Medical Professional Publications

Invention 101

Joyce Mullet, RN, never expected to become an inventor, but an e-mail she received in 2006 changed her plans

The e-mail from Patient Care Services Education included articles telling of the risks of children getting tangled in their medical lines. While Joyce had untangled many an active toddler in her 30-plus years as a nurse, she was horrified to learn of cases in which children have died from being strangled by their IV lines, feeding tubing or oxygen tubing. “The very things we are using to get them well become the objects of their death,” she said.

Although the article contained wellmeaning suggestions for reducing the risk of entanglement, Joyce found them to be impractical in a busy medical setting with active toddlers. “I knew nurses at the bedside had to be part of the solution,” she said.

Using cloth from home, she began developing prototypes of a medical line wrap. The wrap has been successfully trialed on two patients, with help from Nationwide Children’s nurses, Nancy Ryan- Wenger and Micah Skeens. The trio hopes to secure grant funding to perform multisite testing and want to develop colorcoded wraps for different types of tubing and to make them bacteriostatic to help decrease risk of blood stream infection.

The IV Safety Sleeve is only one example of inventions at Nationwide Children’s. Faculty and staff throughout the hospital work with the Office of Technology Commercialization at The Research Institute to develop technology that will be of interest to external business partners. Although the Office of Technology Commercialization is based within The Research Institute, its services are available campus-wide.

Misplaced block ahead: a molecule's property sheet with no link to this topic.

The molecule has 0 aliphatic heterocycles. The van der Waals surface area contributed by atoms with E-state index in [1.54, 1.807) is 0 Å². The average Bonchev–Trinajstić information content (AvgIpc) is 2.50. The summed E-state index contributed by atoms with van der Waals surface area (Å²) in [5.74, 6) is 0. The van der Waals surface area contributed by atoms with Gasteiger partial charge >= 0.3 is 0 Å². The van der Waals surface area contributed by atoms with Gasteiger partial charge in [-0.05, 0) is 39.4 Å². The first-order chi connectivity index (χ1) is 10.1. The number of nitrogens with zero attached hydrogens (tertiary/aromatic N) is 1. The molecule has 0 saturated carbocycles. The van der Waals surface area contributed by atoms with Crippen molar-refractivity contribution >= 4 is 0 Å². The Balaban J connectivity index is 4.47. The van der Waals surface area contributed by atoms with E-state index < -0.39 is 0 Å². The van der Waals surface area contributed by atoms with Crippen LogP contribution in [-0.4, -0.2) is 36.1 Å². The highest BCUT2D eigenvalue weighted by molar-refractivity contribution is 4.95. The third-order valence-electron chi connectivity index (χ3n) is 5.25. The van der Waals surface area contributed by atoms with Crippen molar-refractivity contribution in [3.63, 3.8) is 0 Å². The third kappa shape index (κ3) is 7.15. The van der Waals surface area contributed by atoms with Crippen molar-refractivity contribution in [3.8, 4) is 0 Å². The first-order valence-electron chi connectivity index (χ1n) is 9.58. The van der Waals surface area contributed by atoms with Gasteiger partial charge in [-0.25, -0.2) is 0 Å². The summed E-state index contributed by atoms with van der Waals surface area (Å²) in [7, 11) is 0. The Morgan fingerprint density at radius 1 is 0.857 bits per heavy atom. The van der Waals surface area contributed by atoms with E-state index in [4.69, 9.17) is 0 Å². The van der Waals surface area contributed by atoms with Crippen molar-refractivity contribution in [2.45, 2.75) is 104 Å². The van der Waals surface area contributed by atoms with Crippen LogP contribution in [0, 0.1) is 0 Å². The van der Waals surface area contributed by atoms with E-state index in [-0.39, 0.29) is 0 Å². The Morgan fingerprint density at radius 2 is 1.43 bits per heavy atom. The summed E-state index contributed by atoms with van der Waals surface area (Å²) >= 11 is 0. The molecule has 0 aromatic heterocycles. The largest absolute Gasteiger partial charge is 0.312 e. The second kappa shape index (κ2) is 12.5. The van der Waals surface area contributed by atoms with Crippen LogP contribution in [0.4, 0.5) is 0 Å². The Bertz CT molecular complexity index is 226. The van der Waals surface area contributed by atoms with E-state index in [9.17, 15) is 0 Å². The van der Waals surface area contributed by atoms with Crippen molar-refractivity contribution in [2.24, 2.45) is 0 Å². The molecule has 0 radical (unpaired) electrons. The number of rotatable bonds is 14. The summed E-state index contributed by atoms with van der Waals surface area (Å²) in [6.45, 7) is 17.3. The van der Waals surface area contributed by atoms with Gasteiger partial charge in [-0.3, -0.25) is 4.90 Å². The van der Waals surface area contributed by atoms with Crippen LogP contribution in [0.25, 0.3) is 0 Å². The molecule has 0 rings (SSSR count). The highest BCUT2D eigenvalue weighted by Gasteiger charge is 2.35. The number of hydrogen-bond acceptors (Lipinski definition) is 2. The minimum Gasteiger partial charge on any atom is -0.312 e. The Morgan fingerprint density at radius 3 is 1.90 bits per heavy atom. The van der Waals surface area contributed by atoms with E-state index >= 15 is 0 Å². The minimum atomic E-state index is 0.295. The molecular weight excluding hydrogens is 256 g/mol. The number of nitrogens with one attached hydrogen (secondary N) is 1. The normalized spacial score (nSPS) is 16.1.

“Nationwide Children’s encourages faculty and staff to develop promising new technologies that could one day provide utility to the practice of pediatrics,” said Christopher Willson, director of the Office of Technology Commercialization (OTC) at The Research Institute. “It’s important for employees to realize that resources exist to help transfer new technologies into the marketplace.”

Are You Developing a Health- Care-Related Invention?
Willson says employees should start by submitting an invention disclosure form which can be found at www. Commercialization. Employees can also consult with OTC staff members before a disclosure form is complete. The OTC will work with the Patent and Copyrights Committee to help inventors navigate the process of protecting, licensing, developing and commercializing inventions.

Contact the Office of Technology Commercialization at (614) 355-2818 or by e-mail: Tech.Commercialization@

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700 Children's Drive Columbus, Ohio 43205 614.722.2000